Highlights of the 2014 Year Part Two PDF Print E-mail
Written by hebronjournal   
Tuesday, 06 January 2015 22:30

This week we continue our year in review with a look at the second half of 2014.

July

Thayer County Commissioners named George Gerdes as the new roads superintendent. Gerdes, who was previously the assistant superintendent of the county department, replaced retiring Richard Heinrichs. Gerdes started on the grading crew with Heinrichs 16 years ago. He became the assistant superintendent 14 years ago.

Chester artist Cindy Chinn created a 8 x 10 foot acrylic mural for the newly restored Majestic Theatre. The mural is set at a backlot of a western film in production. She personalized the canvas using people she knows such as her artistic partner Art Whitton, shown as the cameraman, and her brother Allen Chinn, shown as the sound man.

The 2014 Cornhusker State Games, the state’s biggest amateur sporting event of the summer, 14 athletes represented the county at the 30th annual state venue. Contestants from Thayer County competed in five sporting events including archery, bowling, Energy 5K, Energy Walk, and track and field. Represented communities included Davenport, Deshler, Hebron and Hubbell.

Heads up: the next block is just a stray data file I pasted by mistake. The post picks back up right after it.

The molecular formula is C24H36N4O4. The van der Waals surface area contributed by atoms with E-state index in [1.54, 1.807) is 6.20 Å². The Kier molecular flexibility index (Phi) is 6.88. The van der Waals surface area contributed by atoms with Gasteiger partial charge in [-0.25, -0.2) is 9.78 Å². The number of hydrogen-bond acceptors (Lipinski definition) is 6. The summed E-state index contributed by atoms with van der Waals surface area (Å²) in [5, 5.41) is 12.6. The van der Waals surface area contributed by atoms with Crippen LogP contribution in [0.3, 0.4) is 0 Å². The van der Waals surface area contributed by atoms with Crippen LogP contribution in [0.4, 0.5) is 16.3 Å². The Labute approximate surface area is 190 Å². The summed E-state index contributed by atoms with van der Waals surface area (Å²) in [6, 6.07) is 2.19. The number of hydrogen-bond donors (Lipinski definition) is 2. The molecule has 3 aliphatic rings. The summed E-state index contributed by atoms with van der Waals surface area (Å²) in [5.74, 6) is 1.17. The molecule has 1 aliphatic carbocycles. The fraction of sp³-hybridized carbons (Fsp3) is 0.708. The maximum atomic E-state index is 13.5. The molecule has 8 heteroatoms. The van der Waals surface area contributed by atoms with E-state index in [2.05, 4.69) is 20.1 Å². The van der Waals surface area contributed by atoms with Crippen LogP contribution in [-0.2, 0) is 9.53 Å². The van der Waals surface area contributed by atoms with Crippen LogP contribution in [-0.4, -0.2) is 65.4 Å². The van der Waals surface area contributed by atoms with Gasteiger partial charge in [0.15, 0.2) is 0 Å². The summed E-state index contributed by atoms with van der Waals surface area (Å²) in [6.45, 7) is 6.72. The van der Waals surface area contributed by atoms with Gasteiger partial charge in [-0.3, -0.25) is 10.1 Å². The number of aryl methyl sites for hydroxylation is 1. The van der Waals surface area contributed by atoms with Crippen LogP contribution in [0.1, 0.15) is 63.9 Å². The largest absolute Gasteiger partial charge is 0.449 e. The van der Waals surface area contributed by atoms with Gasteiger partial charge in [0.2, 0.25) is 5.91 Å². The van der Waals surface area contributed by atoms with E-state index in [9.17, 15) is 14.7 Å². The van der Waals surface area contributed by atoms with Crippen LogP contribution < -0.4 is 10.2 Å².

The Thayer Central Board of Education accepted a $21,450 bid from True View, a security company providing a new security camera system for the school. The agreement was originally for 31 cameras but by the end of the meeting, the board approved an additional six outside cameras. In keeping with security, the board also discussed transitional changes for the school parking lot to accommodate a safe way for students to cross between buildings. Students were using a crosswalk to walk from  the elementary building to the high school building. Officials chose to put up a barrier for the crosswalk.

August

In August, Hebron saw the retirement of bakers Randy and Diane Smith. Diane got her first job in what was the Wilcox Bakery in Hebron when she was in high school. At Fairbury College she met Randy Smith, a young man who just happened to be raised in the bakery business. The two married a few short months later and took over the Fairbury bakery in 1979, and in 1983 gained the one in Hebron. The Smiths hung up their aprons for good  on Aug. 9 and closed the local business.